Staples is not only promising to match any competitor's prices on school supplies as the school year opens but it is offering an additional 10% off. That's right; Staples is running a massive promotion that seems guaranteed to lose money. The retailer is admitting that the only way that it can get customers in the door is to practically give some of its products away.
The latest move by Staples seems to verify a thesis I put forward a while back that Staples is being squeezed by larger competitors. The 110% offer in particular seems to be designed to counter deep discounting by two of those competitors: Amazon.com Inc. (NASDAQ:AMZN) and Wal-Mart Stores Inc. (NYSE:WMT). Both Wal-Mart and Amazon.com are using office supplies as a loss leader to attract additional customers.
In particular, Staples needs to kick start both its online and brick and mortar sales because of escalating revenue losses. As I noted in my last article, Staples' TTM revenue fell from $24.17 billion in April 2013 to $22.95 billion in April 2014. I have to wonder how much of that revenue loss is caused by the discounting Staples is doing to keep up with Wal-Mart and Amazon.com.
Nor are Wal-Mart and Amazon.com the only retailers that are practically giving school supplies away this year. The Arizona Republic uncovered some incredible school supply deals, including:
· OfficeMax (now owned by Office Depot (NASDAQ:ODP)) is selling one subject spiral notebooks for just 1¢ a piece to parents that buy $5 worth of school supplies.
· Walgreen (WAG) is selling pocket folders for 10¢ to holders of its balance reward cards.
· CVS Caremark Inc. (NYSE:CVS) is offering 25% on a wide variety of school supplies, including Crayola crayons.
It looks like the battle for Americans' school supply dollars is turning into a bloodbath. The competition is getting fierce because the stakes are so high; companies like Staples are heavily dependent on back to school.
Does Staples Have the Resources to Survive?
The situation is worse for Staples because it doesn't have lines like clothing, groceries, or pharmacy to fall back upon. The lack of diversity also limits the resources that Staples has to fight back against Wal-Mart and Amazon.com.
Staples had a market capitalization of $7.426 billion on Aug. 11, 2014. On the same day, Amazon.com had a market cap of $146.36 billion, and Wal-Mart had a market cap of $239.74 billion. This means that Wal-Mart and Amazon are both in a position to give deep discounts on school supplies for a long, long, time.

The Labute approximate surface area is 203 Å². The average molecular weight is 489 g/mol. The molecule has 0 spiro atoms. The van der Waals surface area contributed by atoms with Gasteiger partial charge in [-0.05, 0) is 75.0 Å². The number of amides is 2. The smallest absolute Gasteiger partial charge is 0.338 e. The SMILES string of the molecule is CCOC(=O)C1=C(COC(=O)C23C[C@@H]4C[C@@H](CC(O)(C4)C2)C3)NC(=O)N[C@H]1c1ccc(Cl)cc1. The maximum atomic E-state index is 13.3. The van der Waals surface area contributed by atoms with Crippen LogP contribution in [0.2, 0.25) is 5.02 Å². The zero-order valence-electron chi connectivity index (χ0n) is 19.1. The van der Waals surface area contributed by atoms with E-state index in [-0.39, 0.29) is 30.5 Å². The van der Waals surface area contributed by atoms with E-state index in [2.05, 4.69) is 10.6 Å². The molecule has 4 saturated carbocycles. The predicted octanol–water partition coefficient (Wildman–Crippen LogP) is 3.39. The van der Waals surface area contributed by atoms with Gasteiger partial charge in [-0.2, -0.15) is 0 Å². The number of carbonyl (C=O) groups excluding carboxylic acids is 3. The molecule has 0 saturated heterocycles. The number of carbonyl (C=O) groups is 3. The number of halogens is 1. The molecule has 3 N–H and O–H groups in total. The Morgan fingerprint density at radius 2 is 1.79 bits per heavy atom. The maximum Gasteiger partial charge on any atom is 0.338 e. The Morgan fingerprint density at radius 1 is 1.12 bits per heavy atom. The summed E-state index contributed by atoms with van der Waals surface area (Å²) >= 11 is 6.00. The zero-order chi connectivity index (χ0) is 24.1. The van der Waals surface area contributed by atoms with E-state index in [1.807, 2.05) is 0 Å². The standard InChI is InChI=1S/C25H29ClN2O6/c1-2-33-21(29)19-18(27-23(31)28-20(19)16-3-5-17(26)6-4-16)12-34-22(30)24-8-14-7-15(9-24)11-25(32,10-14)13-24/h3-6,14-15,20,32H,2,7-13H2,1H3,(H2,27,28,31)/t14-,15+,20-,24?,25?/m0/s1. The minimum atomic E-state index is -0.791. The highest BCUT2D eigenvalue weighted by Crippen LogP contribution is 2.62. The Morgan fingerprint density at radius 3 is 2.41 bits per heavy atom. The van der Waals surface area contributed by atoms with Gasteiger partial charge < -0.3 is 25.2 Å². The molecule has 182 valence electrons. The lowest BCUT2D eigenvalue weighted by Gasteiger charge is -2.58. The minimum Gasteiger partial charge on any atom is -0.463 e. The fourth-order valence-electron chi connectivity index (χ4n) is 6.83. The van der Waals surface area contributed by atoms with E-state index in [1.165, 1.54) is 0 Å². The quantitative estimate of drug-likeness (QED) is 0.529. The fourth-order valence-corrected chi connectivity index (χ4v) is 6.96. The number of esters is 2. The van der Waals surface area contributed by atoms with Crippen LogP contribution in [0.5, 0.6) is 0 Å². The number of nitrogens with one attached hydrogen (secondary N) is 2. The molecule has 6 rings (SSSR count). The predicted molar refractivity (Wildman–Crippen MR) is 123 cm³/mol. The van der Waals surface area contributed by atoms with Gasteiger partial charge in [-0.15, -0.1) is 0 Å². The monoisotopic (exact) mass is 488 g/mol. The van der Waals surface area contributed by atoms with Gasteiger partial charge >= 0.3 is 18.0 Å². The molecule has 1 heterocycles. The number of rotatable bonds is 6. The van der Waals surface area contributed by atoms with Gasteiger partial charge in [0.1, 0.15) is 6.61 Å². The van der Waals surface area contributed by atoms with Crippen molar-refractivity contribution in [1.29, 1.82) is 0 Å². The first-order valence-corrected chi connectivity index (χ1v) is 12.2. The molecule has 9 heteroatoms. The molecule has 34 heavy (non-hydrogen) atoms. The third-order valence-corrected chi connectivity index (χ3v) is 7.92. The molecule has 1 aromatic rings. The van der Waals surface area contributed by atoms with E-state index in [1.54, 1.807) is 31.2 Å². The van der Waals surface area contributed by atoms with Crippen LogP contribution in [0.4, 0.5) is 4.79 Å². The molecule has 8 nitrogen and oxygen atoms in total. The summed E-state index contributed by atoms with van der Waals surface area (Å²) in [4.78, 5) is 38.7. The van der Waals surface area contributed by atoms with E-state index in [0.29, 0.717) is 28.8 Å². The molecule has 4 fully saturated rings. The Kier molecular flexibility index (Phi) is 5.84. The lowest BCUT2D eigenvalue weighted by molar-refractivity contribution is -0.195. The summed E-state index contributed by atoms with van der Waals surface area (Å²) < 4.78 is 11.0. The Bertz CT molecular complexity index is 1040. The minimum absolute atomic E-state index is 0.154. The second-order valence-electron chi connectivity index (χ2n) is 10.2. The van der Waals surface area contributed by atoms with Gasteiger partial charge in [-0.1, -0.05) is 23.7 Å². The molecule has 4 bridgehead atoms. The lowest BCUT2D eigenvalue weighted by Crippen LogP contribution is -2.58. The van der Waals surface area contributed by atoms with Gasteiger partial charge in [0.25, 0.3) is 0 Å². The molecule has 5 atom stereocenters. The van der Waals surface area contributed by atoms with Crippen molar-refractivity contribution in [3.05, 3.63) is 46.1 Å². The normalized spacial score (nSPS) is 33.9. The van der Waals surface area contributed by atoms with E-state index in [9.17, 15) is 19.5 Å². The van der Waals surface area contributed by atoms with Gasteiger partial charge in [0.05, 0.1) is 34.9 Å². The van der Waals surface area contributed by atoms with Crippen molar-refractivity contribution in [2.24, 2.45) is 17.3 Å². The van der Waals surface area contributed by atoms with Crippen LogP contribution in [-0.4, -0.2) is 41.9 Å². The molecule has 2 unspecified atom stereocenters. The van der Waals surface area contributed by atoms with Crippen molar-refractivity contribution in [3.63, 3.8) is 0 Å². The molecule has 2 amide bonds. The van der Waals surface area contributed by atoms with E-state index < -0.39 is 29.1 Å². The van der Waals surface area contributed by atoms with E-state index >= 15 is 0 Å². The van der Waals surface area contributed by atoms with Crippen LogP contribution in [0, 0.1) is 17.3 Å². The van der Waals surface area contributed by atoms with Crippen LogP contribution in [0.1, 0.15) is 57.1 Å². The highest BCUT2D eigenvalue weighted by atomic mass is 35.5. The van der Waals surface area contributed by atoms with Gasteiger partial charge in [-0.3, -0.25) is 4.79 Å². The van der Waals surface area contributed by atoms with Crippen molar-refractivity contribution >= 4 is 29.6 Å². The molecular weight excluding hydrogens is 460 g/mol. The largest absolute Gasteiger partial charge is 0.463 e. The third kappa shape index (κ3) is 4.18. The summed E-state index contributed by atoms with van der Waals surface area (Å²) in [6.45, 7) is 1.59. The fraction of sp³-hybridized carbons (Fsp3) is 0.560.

The only way Staples can afford to continue such discounting would be to reduce its operations and reinvest the capital to cover the costs of the discounting. Staples is already doing that; it announced the closure of 225 stores in March.
Part of the reason for the closures is that Staples now does around 45% of its business online. The problem there is that Staples' online business has only grown by around 1% in the last year, according to The Wall Street Journal. Apple Inc. (NASDAQ:AAPL) recently took Staples' position as the number two online retailer.
Will Staples Become a Pure Online Retailer?
Judging from an online retail point of view, the 110% price match makes a lot of sense. It seems to indicate that Staples is slowly transitioning to a purely online retailer. Yet even that strategy might not work because of the explosive growth of Wal-Mart and Amazon.com. Internet Retailer reported that Wal-Mart's online sales grew by 30% in 2013 and Amazon's grew by 20% during the same period.
Staples finds itself in the unenviable situation of having to reinvent its business model as its revenues are collapsing and its sales growth has slowed. Wal-Mart faces a similar situation, but the retail giant still has vast resources to tap.
What's really interesting is that Staples is in good shape when compared to Office Depot/OfficeMax. Office Depot reported a market cap of $2.66 billion on August 11, 2014, and a TTM revenue figure of $14.30 billion on June 30, 2014.
My prediction is that both Office Depot and Staples are going to have a tough time surviving the next year. Staples might survive as an online retailer, but Office Depot will have a serious struggle just to stay in business. Either of these office supply retailers could implode if the deep discounting of school supplies doesn't work out.
Disclosure: The author has no positions in any stocks mentioned, and no plans to initiate any positions within the next 72 hours. The author wrote this article themselves, and it expresses their own opinions. The author is not receiving compensation for it (other than from Seeking Alpha). The author has no business relationship with any company whose stock is mentioned in this article.
Additional disclosure: I conduct some online retail sales through Amazon.com.